Across the LittleBigPlanet series, Sackboy’s appearances have constituted glorified tutorials for the robust LittleBigPlanet development toolkit: short, playable primers on how to build levels. But in the nostalgia-inspired platformer spinoff Sackboy: A Big Adventure, you no longer need to do that work, as you can jump straight into exploring the impeccably realized world of this game, making your little Knitted Knight jump, sling, swing, and grapple through dozens of uniquely crafted levels. When friendly frogs unfurl their papery tongue-paths as you stomp on them, or the auras of jellyfish prisms reveal hidden roads, the game evokes a joyous feeling of discovery and glee, akin to that of being set loose in a toy shop, albeit one in which everything has been assembled out of scraps of fabric and other cleverly deployed detritus. Sackboy: A Big Adventure doesn’t take place in the Imagisphere for nothing, and as cutesy cardboard cutouts of aliens and animals bop along to the beats of songs like “Toxic,” “Uptown Funk,” and “Material Girl,” it’s almost like wandering through some sort of Rube Goldberg machine of the pop-cultural imagination. Riccio


Half-Life Alyx

17. Half-Life: Alyx

Creating a sequel-slash-prequel to an iconic video-game series 13 years in cryosleep is just as an unenviable a task as launching a big-budget title using new technology that might evolve the entire medium, yet Valve delivers with Half-Life: Alyx. Returning fans to the sci-fi nightmare of City 17, a young Alyx Vance fights the omnipresent alien invasion alongside other members of Earth’s resistance, pulled into a plot to rescue a mysterious individual who disappeared some 20 years earlier. While Half-Life: Alyx’s core gameplay doesn’t deviate too far from that of other VR titles, Valve has refined the exploration, shooting, and physics puzzles that this series is known for into something that isn’t played as much as it is experienced. In Half-Life: Alyx, fighting the Combine is just as compelling as exploring the derelict buildings of City 17, and being able to lift and inspect and throw any object contributes greatly to the game’s feeling of immersion. Guns are reloaded by physically putting a new mag in and pulling the slide, marker pens draw on whiteboards, and liquid even sloshes around inside bottles. Boasting visuals that border on the photorealistic and intuitive 1:1 controls that feel entirely natural, Half-Life: Alyx pushes virtual-reality gaming to new heights. Aston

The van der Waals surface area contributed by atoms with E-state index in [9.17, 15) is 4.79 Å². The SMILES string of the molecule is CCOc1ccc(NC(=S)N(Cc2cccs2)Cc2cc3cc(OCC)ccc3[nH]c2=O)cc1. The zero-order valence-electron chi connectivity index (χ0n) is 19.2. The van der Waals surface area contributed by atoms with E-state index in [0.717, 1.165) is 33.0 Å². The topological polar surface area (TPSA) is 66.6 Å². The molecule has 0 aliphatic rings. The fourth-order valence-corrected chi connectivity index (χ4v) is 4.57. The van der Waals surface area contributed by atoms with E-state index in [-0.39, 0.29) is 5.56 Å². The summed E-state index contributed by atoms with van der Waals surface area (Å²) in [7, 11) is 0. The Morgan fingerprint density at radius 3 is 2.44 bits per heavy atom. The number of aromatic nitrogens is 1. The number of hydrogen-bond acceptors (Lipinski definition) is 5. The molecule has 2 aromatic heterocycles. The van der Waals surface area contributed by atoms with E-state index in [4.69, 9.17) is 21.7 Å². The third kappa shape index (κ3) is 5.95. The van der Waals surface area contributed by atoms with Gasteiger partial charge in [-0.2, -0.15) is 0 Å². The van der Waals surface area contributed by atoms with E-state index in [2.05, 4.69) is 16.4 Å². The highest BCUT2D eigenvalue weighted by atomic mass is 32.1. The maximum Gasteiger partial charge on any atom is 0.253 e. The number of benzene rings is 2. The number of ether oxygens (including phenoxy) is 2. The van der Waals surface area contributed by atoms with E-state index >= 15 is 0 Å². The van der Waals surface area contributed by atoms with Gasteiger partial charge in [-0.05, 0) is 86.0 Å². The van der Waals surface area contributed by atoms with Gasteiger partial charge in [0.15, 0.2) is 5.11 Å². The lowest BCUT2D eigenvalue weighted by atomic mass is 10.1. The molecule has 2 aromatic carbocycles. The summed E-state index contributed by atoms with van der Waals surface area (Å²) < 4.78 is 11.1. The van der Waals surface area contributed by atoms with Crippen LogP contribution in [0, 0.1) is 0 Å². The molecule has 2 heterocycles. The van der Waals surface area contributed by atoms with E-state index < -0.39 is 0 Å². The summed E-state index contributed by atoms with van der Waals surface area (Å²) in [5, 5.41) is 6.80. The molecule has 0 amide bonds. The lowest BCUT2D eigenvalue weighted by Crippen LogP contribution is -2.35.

Superhot Mind Control Delete

16. Superhot Mind Control Delete

When Superhot was released in 2016, much praise was heaped on its novel “time moves when you move” gimmick, though some criticized the game for its brevity. Superhot: Mind Control Delete, initially planned as DLC but released as a standalone game that’s bigger than the original, is a brilliant rebuttal to that criticism. Whereas Superhot subversively riffed on the tenebrous nature of control, Mind Control Delete slyly questions the purpose of extra content and how long a game should or shouldn’t be. The game feels like the brainchild of students who were into debate club as much as programming. Each new layer of gameplay exists to both argue for and against its inclusion, right up until the final twist, which allows players to progress only by their being willing to give up some of their hard-won new abilities. Riccio